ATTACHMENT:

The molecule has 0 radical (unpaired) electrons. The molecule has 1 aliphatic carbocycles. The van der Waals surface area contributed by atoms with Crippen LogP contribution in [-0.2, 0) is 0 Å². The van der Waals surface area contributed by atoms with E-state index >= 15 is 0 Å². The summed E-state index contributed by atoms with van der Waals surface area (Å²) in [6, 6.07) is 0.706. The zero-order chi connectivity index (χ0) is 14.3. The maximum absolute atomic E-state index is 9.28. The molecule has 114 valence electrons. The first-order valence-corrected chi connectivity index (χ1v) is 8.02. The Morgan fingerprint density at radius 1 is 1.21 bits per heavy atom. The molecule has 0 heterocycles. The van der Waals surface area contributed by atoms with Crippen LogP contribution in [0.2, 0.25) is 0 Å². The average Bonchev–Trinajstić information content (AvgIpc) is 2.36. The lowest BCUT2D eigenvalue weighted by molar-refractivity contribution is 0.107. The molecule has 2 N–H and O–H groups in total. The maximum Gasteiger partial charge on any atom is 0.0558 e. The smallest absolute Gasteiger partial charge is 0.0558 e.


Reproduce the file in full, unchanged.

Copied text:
The molecule has 0 radical (unpaired) electrons. The molecule has 1 aliphatic carbocycles. The van der Waals surface area contributed by atoms with Crippen LogP contribution in [-0.2, 0) is 0 Å². The van der Waals surface area contributed by atoms with E-state index >= 15 is 0 Å². The summed E-state index contributed by atoms with van der Waals surface area (Å²) in [6, 6.07) is 0.706. The zero-order chi connectivity index (χ0) is 14.3. The maximum absolute atomic E-state index is 9.28. The molecule has 114 valence electrons. The first-order valence-corrected chi connectivity index (χ1v) is 8.02. The Morgan fingerprint density at radius 1 is 1.21 bits per heavy atom. The molecule has 0 heterocycles. The van der Waals surface area contributed by atoms with Crippen LogP contribution in [0.2, 0.25) is 0 Å². The average Bonchev–Trinajstić information content (AvgIpc) is 2.36. The lowest BCUT2D eigenvalue weighted by molar-refractivity contribution is 0.107. The molecule has 2 N–H and O–H groups in total. The maximum Gasteiger partial charge on any atom is 0.0558 e. The smallest absolute Gasteiger partial charge is 0.0558 e.